Bro Book and LK600 like this.
  2. David Duke

    David Duke Premium Member

    I cannot really add anything more to what was so well presented above other than to say to all my brothers..........use the black cube judiciously, while it is your duty to protect the lodge against those who you feel would bring dishonor to the fraternity, I honestly feel that more often than not it is used more as a tool to "get back" at someone than to truly keep someone out who may be undeserving.

    I have seen/heard of instances it was dropped because someone didn't like how someone looked or had issues with the petitioners grandfather or father and believe me when I say knowing that these things happen can cause strain on the peace and harmony in lodge. It will cause distrust and wariness in a place where brotherhood and unity should prevail.

    So please brothers search your heart when casting your ballot and be certain it is for the right reasons you cast your vote the way you do.
  3. FriendshipCube

    FriendshipCube Registered User

    In the year 2010, I did a presentation on the history of the Cosmic Ashlar, from Mecca.
    Present was the Grand Master of the Lodge of British Columbia & Yukon,
    As well as several visiting Grand Masters.

    The Cosmic Ashlar.jpeg

    Next time I do this 20-minute lecture, I will have more than just a​
    gold engraved granite Cosmic Ashlar to pass around.

    I will have original, priceless paintings and detailed artwork,
    With Masonic motifs painted by the Knights of the Temple of Solomon.
  4. Ripcord22A

    Ripcord22A Site Benefactor

    2 things....1)what does that have to do with the thread?....and 2) wth is the "cosmic ashlar"?

    Sent from my LG-H918 using My Freemasonry mobile app
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  5. FriendshipCube

    FriendshipCube Registered User

    In my Lodge, there is an investigative committee, that goes through monthly petitions and elects brethren to do investigations of character and file a report for the secretary. Then in Lodge, the WM announces the ballot, usually every three months, and we have a Balloting election. We line up before the ballot box, put forward the sign of fidelity to the Master of the Lodge, and cast ONE ball with the left hand, wearing white gloves. The Worshipful Master instructs us to cast one ball for each proposed candidate, and we are observed doing so, usually by the inner guard. The ballot box is then inspected in the East, South, and West. An announcement is made, often stating the ballot to be all clear, and the new candidate to be accepted and initiated into the craft.

    The Cosmic Ashlar is usually only regarded by Masons, in relation to the Scrolls of Abraham, and the Tablets of Moses, and then, only within the ritual. The fact is, Muslims hold the Ka'aba, that big black cube, to be a sacred Holy Shrine. For moral monotheists, the black cube from the religion of Islam holds a sacred place in our hearts.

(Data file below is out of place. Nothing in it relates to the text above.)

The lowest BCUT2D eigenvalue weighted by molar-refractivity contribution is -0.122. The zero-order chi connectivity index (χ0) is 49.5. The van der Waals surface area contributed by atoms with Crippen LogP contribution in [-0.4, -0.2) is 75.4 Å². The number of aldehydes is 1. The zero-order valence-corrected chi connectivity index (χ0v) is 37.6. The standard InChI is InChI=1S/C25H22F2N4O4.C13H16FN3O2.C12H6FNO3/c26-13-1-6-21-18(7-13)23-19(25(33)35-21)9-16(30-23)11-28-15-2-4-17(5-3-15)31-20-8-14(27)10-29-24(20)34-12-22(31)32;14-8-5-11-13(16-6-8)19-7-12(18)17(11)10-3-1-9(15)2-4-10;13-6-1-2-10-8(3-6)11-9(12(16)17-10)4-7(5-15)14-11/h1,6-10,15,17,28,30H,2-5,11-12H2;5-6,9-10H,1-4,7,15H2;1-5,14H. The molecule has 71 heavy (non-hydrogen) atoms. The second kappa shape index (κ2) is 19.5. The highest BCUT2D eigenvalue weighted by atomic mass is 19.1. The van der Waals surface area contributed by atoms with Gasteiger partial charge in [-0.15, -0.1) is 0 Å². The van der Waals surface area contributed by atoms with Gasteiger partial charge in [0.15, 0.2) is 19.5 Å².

The Ka'aba.jpeg


    The Cosmic Ashlar painted.jpeg
  6. Warrior1256

    Warrior1256 Site Benefactor

    "Along with great power comes great responsibility."
  7. Ripcord22A

    Ripcord22A Site Benefactor

    Still doesnt answer either of my questions

    Sent from my LG-H918 using My Freemasonry mobile app
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  8. Warrior1256

    Warrior1256 Site Benefactor

    My interest is piqued. I would like to know the answer now myself.
  9. FriendshipCube

    FriendshipCube Registered User

    000 sword staff and song.jpeg

    There are Seven Lights surrounding the Cosmic Ashlar, representing:

    Filial Love

    Filial Love represents the love between parent and child. That love that existed before you were born, has remained with you all your life through, and will follow you even beyond the grave. The sages named this love AGAPE, love for no other reason than the sake of being.

    Reverence for Sacred Things

    A young man crossing the threshold of DeMolay for the first time professes a deep and abiding faith in one living and true God. Without this steadfast faith, and the grace of our Heavenly Father, our toil, would be for nothing.


    The courtesy we speak of is one that transcends friendships, a courtesy that reaches to the stranger, to the aged, to all men. It is this courtesy that brings a warm feeling and a smile and makes life more pleasant for others as it lights the pathway before us.


    Millions of young men have knelt at the symbolic altar and dedicated themselves to the high principles of good sonship and good citizenship. As long as we are faithful to these pledges, as long as there is an Order of DeMolay --- we are one.


    A DeMolay can never be justly false to his vows, his promises, his friends, his God. He is called upon daily to defend the bulwarks and precepts of the Order that he might never fail as a leader or as a man.


    Cleanness encompasses not only the bodily cleanness which we all practice, but the cleanness of every thought, word, and deed. Only in cleanness can DeMolay be rightly representative of the pureness of our teachings.


    Perhaps we shall never be called upon to defend our country on the field of battle, but each day affords us new opportunities to stand as good and upright citizens in defense of our beloved flag and our hallowed land.
  10. Ripcord22A

    Ripcord22A Site Benefactor

    Keith C and Warrior1256 like this.
  11. jwardl

    jwardl Registered User

    This is an EXCELLENT read and reminder, Bro. Blake. Thank you.
  12. FriendshipCube

    FriendshipCube Registered User

  13. Glen Cook

    Glen Cook G A Cook Site Benefactor

    In which obedience?